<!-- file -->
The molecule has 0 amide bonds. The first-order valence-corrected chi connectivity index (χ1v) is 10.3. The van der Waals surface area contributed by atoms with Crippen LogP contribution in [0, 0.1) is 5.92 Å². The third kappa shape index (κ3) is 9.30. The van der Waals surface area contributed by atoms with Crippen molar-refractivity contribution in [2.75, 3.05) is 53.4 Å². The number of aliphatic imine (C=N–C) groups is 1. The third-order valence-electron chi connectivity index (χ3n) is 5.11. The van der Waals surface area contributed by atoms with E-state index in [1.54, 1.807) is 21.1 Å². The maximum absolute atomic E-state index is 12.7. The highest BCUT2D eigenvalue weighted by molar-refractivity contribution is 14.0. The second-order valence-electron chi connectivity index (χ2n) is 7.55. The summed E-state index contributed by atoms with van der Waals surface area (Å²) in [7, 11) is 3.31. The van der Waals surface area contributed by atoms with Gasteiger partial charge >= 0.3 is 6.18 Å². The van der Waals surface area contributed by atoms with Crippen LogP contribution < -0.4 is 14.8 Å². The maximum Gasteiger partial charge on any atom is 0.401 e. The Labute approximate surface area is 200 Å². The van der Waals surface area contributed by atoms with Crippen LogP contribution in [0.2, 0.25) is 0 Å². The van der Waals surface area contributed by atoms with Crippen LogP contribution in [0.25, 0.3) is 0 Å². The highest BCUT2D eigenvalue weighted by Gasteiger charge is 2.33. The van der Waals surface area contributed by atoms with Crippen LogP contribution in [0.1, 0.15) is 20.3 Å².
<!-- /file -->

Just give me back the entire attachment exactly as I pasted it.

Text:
The molecule has 0 amide bonds. The first-order valence-corrected chi connectivity index (χ1v) is 10.3. The van der Waals surface area contributed by atoms with Crippen LogP contribution in [0, 0.1) is 5.92 Å². The third kappa shape index (κ3) is 9.30. The van der Waals surface area contributed by atoms with Crippen molar-refractivity contribution in [2.75, 3.05) is 53.4 Å². The number of aliphatic imine (C=N–C) groups is 1. The third-order valence-electron chi connectivity index (χ3n) is 5.11. The van der Waals surface area contributed by atoms with E-state index in [1.54, 1.807) is 21.1 Å². The maximum absolute atomic E-state index is 12.7. The highest BCUT2D eigenvalue weighted by molar-refractivity contribution is 14.0. The second-order valence-electron chi connectivity index (χ2n) is 7.55. The summed E-state index contributed by atoms with van der Waals surface area (Å²) in [7, 11) is 3.31. The van der Waals surface area contributed by atoms with Gasteiger partial charge >= 0.3 is 6.18 Å². The van der Waals surface area contributed by atoms with Crippen LogP contribution < -0.4 is 14.8 Å². The maximum Gasteiger partial charge on any atom is 0.401 e. The Labute approximate surface area is 200 Å². The van der Waals surface area contributed by atoms with Crippen LogP contribution in [0.2, 0.25) is 0 Å². The van der Waals surface area contributed by atoms with Crippen LogP contribution in [0.25, 0.3) is 0 Å². The highest BCUT2D eigenvalue weighted by Gasteiger charge is 2.33. The van der Waals surface area contributed by atoms with Crippen LogP contribution in [0.1, 0.15) is 20.3 Å².